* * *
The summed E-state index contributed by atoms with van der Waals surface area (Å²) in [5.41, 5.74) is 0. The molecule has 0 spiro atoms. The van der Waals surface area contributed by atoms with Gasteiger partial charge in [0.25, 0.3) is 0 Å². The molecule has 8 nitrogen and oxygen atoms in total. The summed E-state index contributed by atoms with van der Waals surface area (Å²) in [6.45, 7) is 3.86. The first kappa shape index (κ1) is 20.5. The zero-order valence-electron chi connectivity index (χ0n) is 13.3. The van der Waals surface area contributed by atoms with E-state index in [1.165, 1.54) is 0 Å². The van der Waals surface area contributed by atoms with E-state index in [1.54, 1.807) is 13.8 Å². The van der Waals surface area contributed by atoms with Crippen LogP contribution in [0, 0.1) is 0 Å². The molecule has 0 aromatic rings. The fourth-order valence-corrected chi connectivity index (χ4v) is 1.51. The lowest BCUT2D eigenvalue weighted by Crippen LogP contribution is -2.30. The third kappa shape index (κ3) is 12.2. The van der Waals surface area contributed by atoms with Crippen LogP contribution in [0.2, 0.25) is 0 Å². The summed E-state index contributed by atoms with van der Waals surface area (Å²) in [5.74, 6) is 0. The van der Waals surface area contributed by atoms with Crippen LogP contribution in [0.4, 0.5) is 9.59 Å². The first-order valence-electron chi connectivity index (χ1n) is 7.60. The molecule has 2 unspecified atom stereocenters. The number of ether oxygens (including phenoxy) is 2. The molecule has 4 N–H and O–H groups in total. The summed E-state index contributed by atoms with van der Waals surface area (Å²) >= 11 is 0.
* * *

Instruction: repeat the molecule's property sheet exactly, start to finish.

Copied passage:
The summed E-state index contributed by atoms with van der Waals surface area (Å²) in [5.41, 5.74) is 0. The molecule has 0 spiro atoms. The van der Waals surface area contributed by atoms with Gasteiger partial charge in [0.25, 0.3) is 0 Å². The molecule has 8 nitrogen and oxygen atoms in total. The summed E-state index contributed by atoms with van der Waals surface area (Å²) in [6.45, 7) is 3.86. The first kappa shape index (κ1) is 20.5. The zero-order valence-electron chi connectivity index (χ0n) is 13.3. The van der Waals surface area contributed by atoms with E-state index in [1.165, 1.54) is 0 Å². The van der Waals surface area contributed by atoms with E-state index in [1.54, 1.807) is 13.8 Å². The van der Waals surface area contributed by atoms with Crippen LogP contribution in [0, 0.1) is 0 Å². The molecule has 0 aromatic rings. The fourth-order valence-corrected chi connectivity index (χ4v) is 1.51. The lowest BCUT2D eigenvalue weighted by Crippen LogP contribution is -2.30. The third kappa shape index (κ3) is 12.2. The van der Waals surface area contributed by atoms with Crippen LogP contribution in [0.2, 0.25) is 0 Å². The summed E-state index contributed by atoms with van der Waals surface area (Å²) in [5.74, 6) is 0. The van der Waals surface area contributed by atoms with Crippen LogP contribution in [0.4, 0.5) is 9.59 Å². The first-order valence-electron chi connectivity index (χ1n) is 7.60. The molecule has 2 unspecified atom stereocenters. The number of ether oxygens (including phenoxy) is 2. The molecule has 4 N–H and O–H groups in total. The summed E-state index contributed by atoms with van der Waals surface area (Å²) >= 11 is 0.